In the book “Visual Pleasure and Narrative Cinema” there is a famous idea about how women are portrayed in film that is still being debated today.   The idea is that women are only in films for their “looked-at-ness” meaning that in film a woman’s role is just to be admired by the male lead and the audience.  This is what leads to the idea of the male gaze in cinema because as the male lead admires the woman in the film he is given a certain look by the cameras.  The director uses this look to make the audience experience how he is seeing the woman, making the audience see her through the male gaze as well.  Although the male gaze is more commonly used in film there still is another gaze.  This gaze is from the woman’s point of view as opposed to the man’s and it is called the “female gaze”.

The best example of the female gaze that I can think of happens in the Lady Eve with Barbara Stanwyck as Jean Harrington/Eve. This movie already tries to put more emphasis on the strength of women since Jean is obviously the stronger person in the relationship and also the one with the most control.  There is a scene where Jean is looking through her mirror at her would-be victim Charles narrating the attempts (and failures) of women trying to get his attention so he can “romance” them.  While doing this we get a glimpse of what she thinks Charles’ personality is like and we see that she thinks he is a little stuck up, but that is far from the truth and not the reason he won’t speak to these women.  What is blatantly obvious about this scene is that we are seeing Charles through Jean’s point of view.  The whole scene she is narrating while looking at her mirror it is like we are hearing what she thinks while she sees this man and never what Charles thinks.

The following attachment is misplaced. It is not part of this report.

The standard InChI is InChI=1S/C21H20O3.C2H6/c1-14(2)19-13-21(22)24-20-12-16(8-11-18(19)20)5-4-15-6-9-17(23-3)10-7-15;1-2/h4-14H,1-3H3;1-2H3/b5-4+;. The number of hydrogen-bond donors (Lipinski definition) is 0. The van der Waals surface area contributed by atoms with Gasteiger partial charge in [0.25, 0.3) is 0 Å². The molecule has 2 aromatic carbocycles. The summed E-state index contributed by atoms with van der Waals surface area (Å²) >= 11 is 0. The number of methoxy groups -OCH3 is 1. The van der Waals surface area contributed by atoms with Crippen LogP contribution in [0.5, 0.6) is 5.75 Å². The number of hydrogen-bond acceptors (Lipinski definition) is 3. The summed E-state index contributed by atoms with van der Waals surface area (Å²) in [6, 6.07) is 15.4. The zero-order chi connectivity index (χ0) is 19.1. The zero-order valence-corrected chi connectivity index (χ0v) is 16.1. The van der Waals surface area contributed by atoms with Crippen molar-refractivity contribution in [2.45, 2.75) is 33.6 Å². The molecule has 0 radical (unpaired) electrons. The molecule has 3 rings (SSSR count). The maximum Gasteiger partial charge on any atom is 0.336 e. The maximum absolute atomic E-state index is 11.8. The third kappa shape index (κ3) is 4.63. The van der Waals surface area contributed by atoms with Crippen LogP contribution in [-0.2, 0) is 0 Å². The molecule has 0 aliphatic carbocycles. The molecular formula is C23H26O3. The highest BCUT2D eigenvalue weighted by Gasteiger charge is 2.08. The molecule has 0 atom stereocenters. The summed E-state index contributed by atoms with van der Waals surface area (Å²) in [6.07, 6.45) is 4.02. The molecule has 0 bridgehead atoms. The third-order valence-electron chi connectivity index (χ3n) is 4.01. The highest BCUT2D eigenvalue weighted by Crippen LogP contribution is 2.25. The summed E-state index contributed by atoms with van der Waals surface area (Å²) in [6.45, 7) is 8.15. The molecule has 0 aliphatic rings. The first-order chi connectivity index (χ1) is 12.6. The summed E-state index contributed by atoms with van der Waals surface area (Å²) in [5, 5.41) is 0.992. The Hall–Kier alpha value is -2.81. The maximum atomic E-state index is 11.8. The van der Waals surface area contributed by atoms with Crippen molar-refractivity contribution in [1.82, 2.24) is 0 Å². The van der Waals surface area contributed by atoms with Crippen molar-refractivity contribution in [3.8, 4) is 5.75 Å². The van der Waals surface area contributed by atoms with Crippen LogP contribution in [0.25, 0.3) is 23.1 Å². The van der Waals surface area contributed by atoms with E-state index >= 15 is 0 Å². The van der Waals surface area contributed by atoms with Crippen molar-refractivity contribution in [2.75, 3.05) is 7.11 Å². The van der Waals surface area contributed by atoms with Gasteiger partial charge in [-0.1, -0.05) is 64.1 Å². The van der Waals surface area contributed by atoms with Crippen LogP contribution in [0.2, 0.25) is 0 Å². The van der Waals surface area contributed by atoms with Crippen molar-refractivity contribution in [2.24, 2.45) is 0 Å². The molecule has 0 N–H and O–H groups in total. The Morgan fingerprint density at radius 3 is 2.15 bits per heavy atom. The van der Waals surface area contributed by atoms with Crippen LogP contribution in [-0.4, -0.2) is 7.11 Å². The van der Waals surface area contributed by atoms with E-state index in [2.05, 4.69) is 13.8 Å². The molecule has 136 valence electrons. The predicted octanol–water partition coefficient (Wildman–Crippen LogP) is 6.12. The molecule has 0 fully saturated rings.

Finally Charles gets up and is ready to leave and she continues narrating why she thinks he’s leaving as just as she passes by him she sticks out her leg and trips him and then she places all the blame on him.  This whole time the camera has been all about Jean; in the male gaze the camera first shows the character gazing looking at something, followed by it shifting to the point of view of the person gazing.   When the camera is set on her looking the background is blurred so that we only see her making her the subject another part of the gaze.   In the shot that shows what she’s looking at it is clear that she is looking into a mirror and we have a clear view of the reflection, everything is in full focus.

Jean shares all the characteristics of the male gaze in her “female gaze” although Charles is the male the story doesn’t seem to keep him as the main protagonist; at times it switches him out for Jean.  This has led me to the conclusion that the “female gaze” is nearly the same as the male gaze with one difference. The “female gaze” doesn’t make the man an object to be admired by the women in the audience it is more of an observation of his character.  The “female gaze” makes the audience look deeper into the inside of the man rather than the outside.  I also believe that the female gaze is not seen much because the character has to be a strong-willed or able to  take control of their situation. Since many films plot’s stories do not include a woman with these requirements we often do not get to
see the “female gaze”.

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One Response to “Film Analysis #2: The Lady Eve”

  1.   Amy Herzog Says:

    Thanks for taking on this scene. I would have liked a bit more structure in terms of your visual analysis (looking at specific shots in sequence). But you make a critical point here I haven’t seen in other analyses of this sequence– the end result is NOT equivalent to the male gaze as WE, the audience, don’t desire Pike, but we do learn about his character. That is a major distinction between the kind of identification Mulvey talks about. Nicely observed!

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